Get more Mail & Guardian
Subscribe or Login

Is a wealth tax the answer?

As countries across Africa face tough economic climates and revenue shortfalls in the wake of Covid-19, questions are being raised as to whether governments should increase taxes on the wealthy as a way to close budget deficits. 

In South Africa, a lockdown period came into effect at the end of March and shortly thereafter, a R500-billion stimulus package was announced. With high levels of debt in the country, the question is: where will the additional funding come from?

There is no doubt that South Africa’s government, as with others on the continent, will have to source funding to support its relief efforts.

In South Africa, where 90% of wealth is held by 10% of the population, the debate around a wealth tax rages on in the country. 

When will it come into place, how will it work and who will be taxed?

This conversation is not new. 

In 1994, the Katz commission indicated, based on research conducted, that an annual net wealth tax would be too costly in relation to the additional tax revenues to be collected. The feedback was that the then Receiver of Revenue (now South African Revenue Service or Sars) should first put a proficient income tax collection system in place, and only then could an annual wealth tax be considered.

Many years later, the Davis Tax Committee (DTC), led by Judge Dennis Davis and tasked with looking at the South African tax system with reference to global trends, indicated that estate duty would be an effective tax revenue collection system and that Sars should adjust its estate duty systems to become more efficient.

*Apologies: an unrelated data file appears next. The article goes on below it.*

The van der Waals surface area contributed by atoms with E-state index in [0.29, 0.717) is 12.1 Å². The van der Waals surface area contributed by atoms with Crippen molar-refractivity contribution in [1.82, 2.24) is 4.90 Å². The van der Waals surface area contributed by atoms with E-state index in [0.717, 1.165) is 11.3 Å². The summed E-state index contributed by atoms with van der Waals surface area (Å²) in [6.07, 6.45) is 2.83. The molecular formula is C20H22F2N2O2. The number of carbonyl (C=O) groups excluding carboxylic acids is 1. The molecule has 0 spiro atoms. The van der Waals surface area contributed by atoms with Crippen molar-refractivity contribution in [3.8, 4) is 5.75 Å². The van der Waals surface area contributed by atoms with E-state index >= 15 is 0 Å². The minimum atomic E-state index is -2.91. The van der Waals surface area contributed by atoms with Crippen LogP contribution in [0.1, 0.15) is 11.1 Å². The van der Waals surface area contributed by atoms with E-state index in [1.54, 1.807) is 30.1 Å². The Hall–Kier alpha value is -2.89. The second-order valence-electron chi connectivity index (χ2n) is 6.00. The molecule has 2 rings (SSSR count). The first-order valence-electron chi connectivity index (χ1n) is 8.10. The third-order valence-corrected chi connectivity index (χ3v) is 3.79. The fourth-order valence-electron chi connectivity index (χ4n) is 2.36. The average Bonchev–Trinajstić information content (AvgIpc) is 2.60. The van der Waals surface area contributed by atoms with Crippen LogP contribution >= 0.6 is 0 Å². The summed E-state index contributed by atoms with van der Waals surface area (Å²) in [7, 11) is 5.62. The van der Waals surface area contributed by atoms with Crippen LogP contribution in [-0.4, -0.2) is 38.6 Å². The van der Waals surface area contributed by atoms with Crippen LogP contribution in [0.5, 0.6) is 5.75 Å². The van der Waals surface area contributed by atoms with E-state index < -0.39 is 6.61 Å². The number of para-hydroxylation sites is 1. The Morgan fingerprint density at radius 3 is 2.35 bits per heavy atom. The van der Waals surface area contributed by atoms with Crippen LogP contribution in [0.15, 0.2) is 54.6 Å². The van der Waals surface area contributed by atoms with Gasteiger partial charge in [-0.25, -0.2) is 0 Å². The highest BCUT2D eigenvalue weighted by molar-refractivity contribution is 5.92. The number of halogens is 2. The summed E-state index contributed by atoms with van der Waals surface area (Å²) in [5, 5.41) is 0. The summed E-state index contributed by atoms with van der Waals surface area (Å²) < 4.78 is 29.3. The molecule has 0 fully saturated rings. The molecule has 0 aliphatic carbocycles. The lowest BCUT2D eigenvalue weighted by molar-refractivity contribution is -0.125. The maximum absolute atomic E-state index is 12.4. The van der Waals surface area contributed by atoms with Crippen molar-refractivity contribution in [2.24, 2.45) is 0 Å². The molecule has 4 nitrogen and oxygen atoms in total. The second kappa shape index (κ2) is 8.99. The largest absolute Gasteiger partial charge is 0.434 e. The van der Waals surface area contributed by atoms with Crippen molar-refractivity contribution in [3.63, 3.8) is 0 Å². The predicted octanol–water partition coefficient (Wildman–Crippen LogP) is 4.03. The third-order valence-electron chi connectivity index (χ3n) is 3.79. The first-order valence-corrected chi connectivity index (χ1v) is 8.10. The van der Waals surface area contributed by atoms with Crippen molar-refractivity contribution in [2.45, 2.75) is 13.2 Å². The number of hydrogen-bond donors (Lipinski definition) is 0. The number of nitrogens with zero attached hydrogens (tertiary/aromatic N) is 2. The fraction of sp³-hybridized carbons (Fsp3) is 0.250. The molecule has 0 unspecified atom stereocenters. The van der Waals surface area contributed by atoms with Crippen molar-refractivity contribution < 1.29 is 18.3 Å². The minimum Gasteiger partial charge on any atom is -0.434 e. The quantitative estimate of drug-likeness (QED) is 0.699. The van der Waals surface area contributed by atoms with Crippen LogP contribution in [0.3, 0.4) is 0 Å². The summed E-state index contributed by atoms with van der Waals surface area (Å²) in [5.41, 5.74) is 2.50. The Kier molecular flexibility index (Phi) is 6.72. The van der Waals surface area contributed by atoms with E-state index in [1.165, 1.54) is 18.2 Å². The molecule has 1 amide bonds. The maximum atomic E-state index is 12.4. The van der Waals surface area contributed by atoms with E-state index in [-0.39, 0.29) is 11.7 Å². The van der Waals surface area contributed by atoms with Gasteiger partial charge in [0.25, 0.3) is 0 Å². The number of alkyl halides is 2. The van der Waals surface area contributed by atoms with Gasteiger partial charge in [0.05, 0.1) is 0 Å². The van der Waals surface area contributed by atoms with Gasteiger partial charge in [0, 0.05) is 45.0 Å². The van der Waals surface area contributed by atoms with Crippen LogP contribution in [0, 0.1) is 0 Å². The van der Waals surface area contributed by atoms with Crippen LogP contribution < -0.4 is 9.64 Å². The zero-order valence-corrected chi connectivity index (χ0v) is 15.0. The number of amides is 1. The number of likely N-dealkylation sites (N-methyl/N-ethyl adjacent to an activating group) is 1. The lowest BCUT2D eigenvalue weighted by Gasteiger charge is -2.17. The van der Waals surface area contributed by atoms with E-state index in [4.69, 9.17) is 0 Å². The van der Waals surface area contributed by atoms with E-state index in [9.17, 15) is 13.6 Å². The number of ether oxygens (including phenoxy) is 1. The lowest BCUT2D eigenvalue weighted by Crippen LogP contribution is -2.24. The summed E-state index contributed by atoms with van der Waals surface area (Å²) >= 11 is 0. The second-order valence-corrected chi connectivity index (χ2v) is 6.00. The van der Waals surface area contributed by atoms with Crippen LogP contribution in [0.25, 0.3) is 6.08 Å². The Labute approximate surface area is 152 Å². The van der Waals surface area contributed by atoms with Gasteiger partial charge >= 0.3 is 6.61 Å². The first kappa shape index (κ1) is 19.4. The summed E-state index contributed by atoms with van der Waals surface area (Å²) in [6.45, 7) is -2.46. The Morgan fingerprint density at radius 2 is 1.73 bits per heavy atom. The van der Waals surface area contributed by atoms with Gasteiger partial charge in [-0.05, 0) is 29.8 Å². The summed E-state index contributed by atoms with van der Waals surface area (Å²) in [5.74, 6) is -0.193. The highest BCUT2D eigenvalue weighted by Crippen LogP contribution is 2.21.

In referencing the role of estate duty and donations tax in South Africa, the DTC referred to a point raised by the Katz commission, which, based on its research in 1994, said that wealth taxes should make up between 1 and 1.5% of the total revenue collected. The second report, released in 2018, spoke to the effectiveness of a net annual wealth tax, reconfirming the wealth inequality in SA but also noting the significant contribution the wealthy have already made to revenue collections.

The four taxes payable predominantly by the wealthy in SA are estate duty, donations tax, capital gains tax and transfer duty.

The DTC stressed that an annual net wealth tax should not be in addition to current wealth taxes, which could lead to double taxation, but rather as an alternative and only if it could be more efficient and effective. It ultimately concluded an annual net wealth tax would not be suitable in South Africa and concluded that Sars should look at focusing on making current mechanisms such as estate duty and donations tax more effective.

If the local revenue authority has accurate data around taxpayers’ wealth and revenue collection shrinks, additional wealth taxes could become a reality in South Africa.

The situation in east Africa

Meanwhile, in east Africa, a wealth tax has not been a key priority for governments and in fact, until recently, capital gains tax (CGT) in Kenya, for example, was reintroduced after an almost three-decade hiatus. It remains to be seen whether the respective governments in the region will turn to a wealth tax after the massive impact of Covid-19 on revenue collections.